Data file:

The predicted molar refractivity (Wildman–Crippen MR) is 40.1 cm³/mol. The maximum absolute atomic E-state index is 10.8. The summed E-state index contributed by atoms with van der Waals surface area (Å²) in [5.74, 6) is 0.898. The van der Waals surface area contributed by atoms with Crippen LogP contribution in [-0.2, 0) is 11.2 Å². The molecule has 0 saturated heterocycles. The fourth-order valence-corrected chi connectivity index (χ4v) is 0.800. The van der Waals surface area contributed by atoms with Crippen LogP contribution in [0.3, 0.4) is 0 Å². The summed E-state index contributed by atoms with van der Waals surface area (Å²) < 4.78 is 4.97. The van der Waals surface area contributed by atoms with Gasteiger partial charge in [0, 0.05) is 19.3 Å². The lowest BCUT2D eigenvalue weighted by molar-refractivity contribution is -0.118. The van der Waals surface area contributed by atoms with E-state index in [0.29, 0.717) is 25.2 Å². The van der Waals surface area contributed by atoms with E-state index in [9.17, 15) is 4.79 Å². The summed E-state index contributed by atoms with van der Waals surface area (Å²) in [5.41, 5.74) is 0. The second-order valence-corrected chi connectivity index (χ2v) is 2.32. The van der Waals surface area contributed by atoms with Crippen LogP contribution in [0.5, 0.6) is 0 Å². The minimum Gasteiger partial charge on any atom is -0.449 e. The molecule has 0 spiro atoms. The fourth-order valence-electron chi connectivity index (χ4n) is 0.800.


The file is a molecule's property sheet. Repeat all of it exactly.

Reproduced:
The predicted molar refractivity (Wildman–Crippen MR) is 40.1 cm³/mol. The maximum absolute atomic E-state index is 10.8. The summed E-state index contributed by atoms with van der Waals surface area (Å²) in [5.74, 6) is 0.898. The van der Waals surface area contributed by atoms with Crippen LogP contribution in [-0.2, 0) is 11.2 Å². The molecule has 0 saturated heterocycles. The fourth-order valence-corrected chi connectivity index (χ4v) is 0.800. The van der Waals surface area contributed by atoms with Crippen LogP contribution in [0.3, 0.4) is 0 Å². The summed E-state index contributed by atoms with van der Waals surface area (Å²) < 4.78 is 4.97. The van der Waals surface area contributed by atoms with Gasteiger partial charge in [0, 0.05) is 19.3 Å². The lowest BCUT2D eigenvalue weighted by molar-refractivity contribution is -0.118. The van der Waals surface area contributed by atoms with E-state index in [0.29, 0.717) is 25.2 Å². The van der Waals surface area contributed by atoms with E-state index in [9.17, 15) is 4.79 Å². The summed E-state index contributed by atoms with van der Waals surface area (Å²) in [5.41, 5.74) is 0. The second-order valence-corrected chi connectivity index (χ2v) is 2.32. The van der Waals surface area contributed by atoms with Crippen LogP contribution in [0.5, 0.6) is 0 Å². The minimum Gasteiger partial charge on any atom is -0.449 e. The molecule has 0 spiro atoms. The fourth-order valence-electron chi connectivity index (χ4n) is 0.800.